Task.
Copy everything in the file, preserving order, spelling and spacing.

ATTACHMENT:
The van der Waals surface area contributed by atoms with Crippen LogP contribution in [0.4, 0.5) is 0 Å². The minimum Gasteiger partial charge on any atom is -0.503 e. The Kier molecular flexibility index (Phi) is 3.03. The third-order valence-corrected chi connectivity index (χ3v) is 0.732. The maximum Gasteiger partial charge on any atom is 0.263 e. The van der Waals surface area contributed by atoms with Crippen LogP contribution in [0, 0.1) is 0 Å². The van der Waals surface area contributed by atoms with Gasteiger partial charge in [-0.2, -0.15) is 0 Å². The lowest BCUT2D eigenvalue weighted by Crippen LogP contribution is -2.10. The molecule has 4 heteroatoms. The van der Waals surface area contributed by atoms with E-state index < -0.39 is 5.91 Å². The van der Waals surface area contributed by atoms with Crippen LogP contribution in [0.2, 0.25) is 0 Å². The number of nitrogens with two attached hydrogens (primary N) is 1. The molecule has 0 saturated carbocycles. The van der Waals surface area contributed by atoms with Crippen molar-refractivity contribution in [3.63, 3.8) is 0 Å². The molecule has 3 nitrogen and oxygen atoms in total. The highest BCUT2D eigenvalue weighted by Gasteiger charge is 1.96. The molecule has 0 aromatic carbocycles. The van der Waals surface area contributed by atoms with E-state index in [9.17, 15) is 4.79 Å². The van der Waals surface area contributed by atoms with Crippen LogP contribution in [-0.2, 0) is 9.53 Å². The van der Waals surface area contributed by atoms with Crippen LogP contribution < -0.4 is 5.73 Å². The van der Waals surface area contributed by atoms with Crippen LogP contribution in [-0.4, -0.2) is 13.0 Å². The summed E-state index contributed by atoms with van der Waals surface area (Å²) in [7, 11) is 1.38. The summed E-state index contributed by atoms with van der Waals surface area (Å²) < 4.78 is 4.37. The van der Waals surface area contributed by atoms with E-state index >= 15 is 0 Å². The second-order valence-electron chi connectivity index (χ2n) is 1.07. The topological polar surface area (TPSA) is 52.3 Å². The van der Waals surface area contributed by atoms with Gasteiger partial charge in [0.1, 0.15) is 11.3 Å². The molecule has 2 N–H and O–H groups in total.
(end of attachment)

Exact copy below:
The van der Waals surface area contributed by atoms with Crippen LogP contribution in [0.4, 0.5) is 0 Å². The minimum Gasteiger partial charge on any atom is -0.503 e. The Kier molecular flexibility index (Phi) is 3.03. The third-order valence-corrected chi connectivity index (χ3v) is 0.732. The maximum Gasteiger partial charge on any atom is 0.263 e. The van der Waals surface area contributed by atoms with Crippen LogP contribution in [0, 0.1) is 0 Å². The van der Waals surface area contributed by atoms with Gasteiger partial charge in [-0.2, -0.15) is 0 Å². The lowest BCUT2D eigenvalue weighted by Crippen LogP contribution is -2.10. The molecule has 4 heteroatoms. The van der Waals surface area contributed by atoms with E-state index < -0.39 is 5.91 Å². The van der Waals surface area contributed by atoms with Crippen LogP contribution in [0.2, 0.25) is 0 Å². The number of nitrogens with two attached hydrogens (primary N) is 1. The molecule has 0 saturated carbocycles. The van der Waals surface area contributed by atoms with Crippen molar-refractivity contribution in [3.63, 3.8) is 0 Å². The molecule has 3 nitrogen and oxygen atoms in total. The highest BCUT2D eigenvalue weighted by Gasteiger charge is 1.96. The molecule has 0 aromatic carbocycles. The van der Waals surface area contributed by atoms with E-state index in [9.17, 15) is 4.79 Å². The van der Waals surface area contributed by atoms with Crippen LogP contribution in [-0.2, 0) is 9.53 Å². The van der Waals surface area contributed by atoms with Crippen LogP contribution < -0.4 is 5.73 Å². The van der Waals surface area contributed by atoms with Crippen LogP contribution in [-0.4, -0.2) is 13.0 Å². The summed E-state index contributed by atoms with van der Waals surface area (Å²) in [7, 11) is 1.38. The summed E-state index contributed by atoms with van der Waals surface area (Å²) < 4.78 is 4.37. The van der Waals surface area contributed by atoms with E-state index >= 15 is 0 Å². The second-order valence-electron chi connectivity index (χ2n) is 1.07. The topological polar surface area (TPSA) is 52.3 Å². The van der Waals surface area contributed by atoms with Gasteiger partial charge in [0.1, 0.15) is 11.3 Å². The molecule has 2 N–H and O–H groups in total.